The final years

It’s not the most pleasant question to think about, but at some point it must be addressed: How do you want to spend your final years of life? To the extent that we have any control over our life span, as we grow older, we come closer to death. So, really — how do you want to spend those final years? And, as an LGBTQ person, how to find caretakers and a place where you are accepted for who you are?

These were some of the issues that came up at the LGBTQ Aging Summit in Harrisburg earlier this week, and they are urgent. Pennsylvania has more than 2- million residents aged 65 and older; of them, an estimated 150,000 identify as LGBTQ. No statewide protections exist to prevent or adequately deal with LGBTQ discrimination, including among the elderly.

A loss of physical and mental autonomy among elders raises the question of who will care for them. Will they be tolerant? Trained in the needs of LGBTQ people? As the Philadelphia-based Elder Initiative points out, social isolation is far more prevalent in the older LGBTQ community for a couple of reasons: These seniors are less likely to have children and a supportive extended-family network, and they have probably experienced discrimination and hostility while seeking healthcare. The latter drives them to avoid encounters with non-LGBTQ providers.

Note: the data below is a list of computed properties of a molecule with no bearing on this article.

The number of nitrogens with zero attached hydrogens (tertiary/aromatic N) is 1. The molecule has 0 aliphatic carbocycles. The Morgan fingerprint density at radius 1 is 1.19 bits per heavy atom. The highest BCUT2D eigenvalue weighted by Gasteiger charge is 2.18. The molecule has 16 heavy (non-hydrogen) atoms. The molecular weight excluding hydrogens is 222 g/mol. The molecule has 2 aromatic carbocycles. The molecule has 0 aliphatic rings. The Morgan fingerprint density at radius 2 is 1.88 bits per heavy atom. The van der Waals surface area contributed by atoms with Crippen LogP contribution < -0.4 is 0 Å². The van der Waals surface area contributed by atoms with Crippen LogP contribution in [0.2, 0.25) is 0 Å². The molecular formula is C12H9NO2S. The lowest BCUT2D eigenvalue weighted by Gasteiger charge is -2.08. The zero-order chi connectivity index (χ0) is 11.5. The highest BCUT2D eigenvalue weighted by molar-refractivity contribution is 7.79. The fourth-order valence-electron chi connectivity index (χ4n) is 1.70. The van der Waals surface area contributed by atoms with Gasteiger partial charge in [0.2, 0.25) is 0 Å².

Representatives from state agencies attending the summit overtly acknowledged the gaps in care available to this wave of aging citizens. The impetus is also on the community to continue to drive the agenda that elderly people, LGBTQ in particular, are a priority and require humane, attentive care in their final years.

We carefully plan so many aspects of our lives with the notable exception of our exit from it. And yet, as we age, despite financial and socioeconomic status, we will all need some sort of outside assistance. It is incumbent upon the state to utilize our taxes to ensure a good quality of life for all until the end.

After all, one of the signs of a society’s progress is reflected in how we treat the most vulnerable.